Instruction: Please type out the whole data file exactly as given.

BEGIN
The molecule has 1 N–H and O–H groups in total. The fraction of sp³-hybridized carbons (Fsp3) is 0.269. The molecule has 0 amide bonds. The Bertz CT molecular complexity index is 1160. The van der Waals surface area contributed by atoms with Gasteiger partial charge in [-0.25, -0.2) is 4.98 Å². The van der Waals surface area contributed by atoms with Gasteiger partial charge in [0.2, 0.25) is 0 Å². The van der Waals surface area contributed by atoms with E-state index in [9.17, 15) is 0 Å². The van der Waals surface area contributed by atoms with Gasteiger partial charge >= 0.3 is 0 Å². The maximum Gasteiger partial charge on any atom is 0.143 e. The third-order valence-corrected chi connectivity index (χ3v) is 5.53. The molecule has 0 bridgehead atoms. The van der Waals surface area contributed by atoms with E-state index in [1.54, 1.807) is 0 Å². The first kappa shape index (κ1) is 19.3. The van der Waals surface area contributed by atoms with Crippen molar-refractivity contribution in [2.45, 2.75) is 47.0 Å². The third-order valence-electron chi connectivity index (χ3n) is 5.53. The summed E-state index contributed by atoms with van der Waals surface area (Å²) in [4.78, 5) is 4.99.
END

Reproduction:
The molecule has 1 N–H and O–H groups in total. The fraction of sp³-hybridized carbons (Fsp3) is 0.269. The molecule has 0 amide bonds. The Bertz CT molecular complexity index is 1160. The van der Waals surface area contributed by atoms with Gasteiger partial charge in [-0.25, -0.2) is 4.98 Å². The van der Waals surface area contributed by atoms with Gasteiger partial charge in [0.2, 0.25) is 0 Å². The van der Waals surface area contributed by atoms with E-state index in [9.17, 15) is 0 Å². The van der Waals surface area contributed by atoms with Gasteiger partial charge >= 0.3 is 0 Å². The maximum Gasteiger partial charge on any atom is 0.143 e. The third-order valence-corrected chi connectivity index (χ3v) is 5.53. The molecule has 0 bridgehead atoms. The van der Waals surface area contributed by atoms with E-state index in [1.54, 1.807) is 0 Å². The first kappa shape index (κ1) is 19.3. The van der Waals surface area contributed by atoms with Crippen molar-refractivity contribution in [2.45, 2.75) is 47.0 Å². The third-order valence-electron chi connectivity index (χ3n) is 5.53. The summed E-state index contributed by atoms with van der Waals surface area (Å²) in [4.78, 5) is 4.99.